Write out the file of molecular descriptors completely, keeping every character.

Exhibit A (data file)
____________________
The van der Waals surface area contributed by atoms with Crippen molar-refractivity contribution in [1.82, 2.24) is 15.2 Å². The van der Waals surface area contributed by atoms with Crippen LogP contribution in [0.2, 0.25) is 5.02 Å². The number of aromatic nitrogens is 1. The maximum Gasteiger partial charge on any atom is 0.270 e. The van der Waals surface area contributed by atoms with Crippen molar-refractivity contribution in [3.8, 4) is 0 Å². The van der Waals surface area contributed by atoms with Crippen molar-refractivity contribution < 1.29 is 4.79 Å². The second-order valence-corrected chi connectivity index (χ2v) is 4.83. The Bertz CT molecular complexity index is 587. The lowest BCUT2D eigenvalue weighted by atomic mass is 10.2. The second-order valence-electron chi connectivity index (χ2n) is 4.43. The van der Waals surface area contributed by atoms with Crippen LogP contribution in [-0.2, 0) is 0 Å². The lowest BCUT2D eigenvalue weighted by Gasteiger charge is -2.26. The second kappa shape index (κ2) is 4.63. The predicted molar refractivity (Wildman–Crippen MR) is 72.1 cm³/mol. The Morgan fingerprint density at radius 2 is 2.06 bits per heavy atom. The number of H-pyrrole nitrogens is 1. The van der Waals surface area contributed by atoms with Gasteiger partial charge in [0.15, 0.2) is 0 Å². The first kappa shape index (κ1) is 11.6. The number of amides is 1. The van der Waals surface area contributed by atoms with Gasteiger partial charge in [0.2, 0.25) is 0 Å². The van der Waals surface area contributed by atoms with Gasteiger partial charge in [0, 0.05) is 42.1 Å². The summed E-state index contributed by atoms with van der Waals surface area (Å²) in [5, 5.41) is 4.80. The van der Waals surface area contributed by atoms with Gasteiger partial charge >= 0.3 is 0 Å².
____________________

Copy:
The van der Waals surface area contributed by atoms with Crippen molar-refractivity contribution in [1.82, 2.24) is 15.2 Å². The van der Waals surface area contributed by atoms with Crippen LogP contribution in [0.2, 0.25) is 5.02 Å². The number of aromatic nitrogens is 1. The maximum Gasteiger partial charge on any atom is 0.270 e. The van der Waals surface area contributed by atoms with Crippen molar-refractivity contribution in [3.8, 4) is 0 Å². The van der Waals surface area contributed by atoms with Crippen molar-refractivity contribution < 1.29 is 4.79 Å². The second-order valence-corrected chi connectivity index (χ2v) is 4.83. The Bertz CT molecular complexity index is 587. The lowest BCUT2D eigenvalue weighted by atomic mass is 10.2. The second-order valence-electron chi connectivity index (χ2n) is 4.43. The van der Waals surface area contributed by atoms with Crippen LogP contribution in [-0.2, 0) is 0 Å². The lowest BCUT2D eigenvalue weighted by Gasteiger charge is -2.26. The second kappa shape index (κ2) is 4.63. The predicted molar refractivity (Wildman–Crippen MR) is 72.1 cm³/mol. The Morgan fingerprint density at radius 2 is 2.06 bits per heavy atom. The number of H-pyrrole nitrogens is 1. The van der Waals surface area contributed by atoms with Gasteiger partial charge in [0.15, 0.2) is 0 Å². The first kappa shape index (κ1) is 11.6. The number of amides is 1. The van der Waals surface area contributed by atoms with Gasteiger partial charge in [0.2, 0.25) is 0 Å². The van der Waals surface area contributed by atoms with Gasteiger partial charge in [0, 0.05) is 42.1 Å². The summed E-state index contributed by atoms with van der Waals surface area (Å²) in [5, 5.41) is 4.80. The van der Waals surface area contributed by atoms with Gasteiger partial charge >= 0.3 is 0 Å².